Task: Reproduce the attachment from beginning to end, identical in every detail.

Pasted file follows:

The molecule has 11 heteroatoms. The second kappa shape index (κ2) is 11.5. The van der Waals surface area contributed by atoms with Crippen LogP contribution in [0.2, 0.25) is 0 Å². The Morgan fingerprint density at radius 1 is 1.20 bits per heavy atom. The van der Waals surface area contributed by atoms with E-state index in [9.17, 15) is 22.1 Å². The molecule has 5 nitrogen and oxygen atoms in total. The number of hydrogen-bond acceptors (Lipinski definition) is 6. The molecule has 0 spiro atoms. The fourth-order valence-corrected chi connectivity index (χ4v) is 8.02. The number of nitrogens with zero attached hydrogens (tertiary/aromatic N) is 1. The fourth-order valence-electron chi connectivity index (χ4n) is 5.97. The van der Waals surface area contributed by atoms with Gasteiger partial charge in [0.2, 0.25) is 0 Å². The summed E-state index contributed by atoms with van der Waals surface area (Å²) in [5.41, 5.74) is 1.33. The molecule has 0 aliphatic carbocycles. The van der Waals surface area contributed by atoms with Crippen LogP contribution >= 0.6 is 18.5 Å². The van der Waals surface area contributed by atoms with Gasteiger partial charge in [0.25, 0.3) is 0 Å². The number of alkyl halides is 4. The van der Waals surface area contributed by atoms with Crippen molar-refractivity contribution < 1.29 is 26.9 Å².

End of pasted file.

The molecule has 11 heteroatoms. The second kappa shape index (κ2) is 11.5. The van der Waals surface area contributed by atoms with Crippen LogP contribution in [0.2, 0.25) is 0 Å². The Morgan fingerprint density at radius 1 is 1.20 bits per heavy atom. The van der Waals surface area contributed by atoms with E-state index in [9.17, 15) is 22.1 Å². The molecule has 5 nitrogen and oxygen atoms in total. The number of hydrogen-bond acceptors (Lipinski definition) is 6. The molecule has 0 spiro atoms. The fourth-order valence-corrected chi connectivity index (χ4v) is 8.02. The number of nitrogens with zero attached hydrogens (tertiary/aromatic N) is 1. The fourth-order valence-electron chi connectivity index (χ4n) is 5.97. The van der Waals surface area contributed by atoms with Gasteiger partial charge in [0.2, 0.25) is 0 Å². The summed E-state index contributed by atoms with van der Waals surface area (Å²) in [5.41, 5.74) is 1.33. The molecule has 0 aliphatic carbocycles. The van der Waals surface area contributed by atoms with Crippen LogP contribution >= 0.6 is 18.5 Å². The van der Waals surface area contributed by atoms with Gasteiger partial charge in [0.25, 0.3) is 0 Å². The number of alkyl halides is 4. The van der Waals surface area contributed by atoms with Crippen molar-refractivity contribution < 1.29 is 26.9 Å².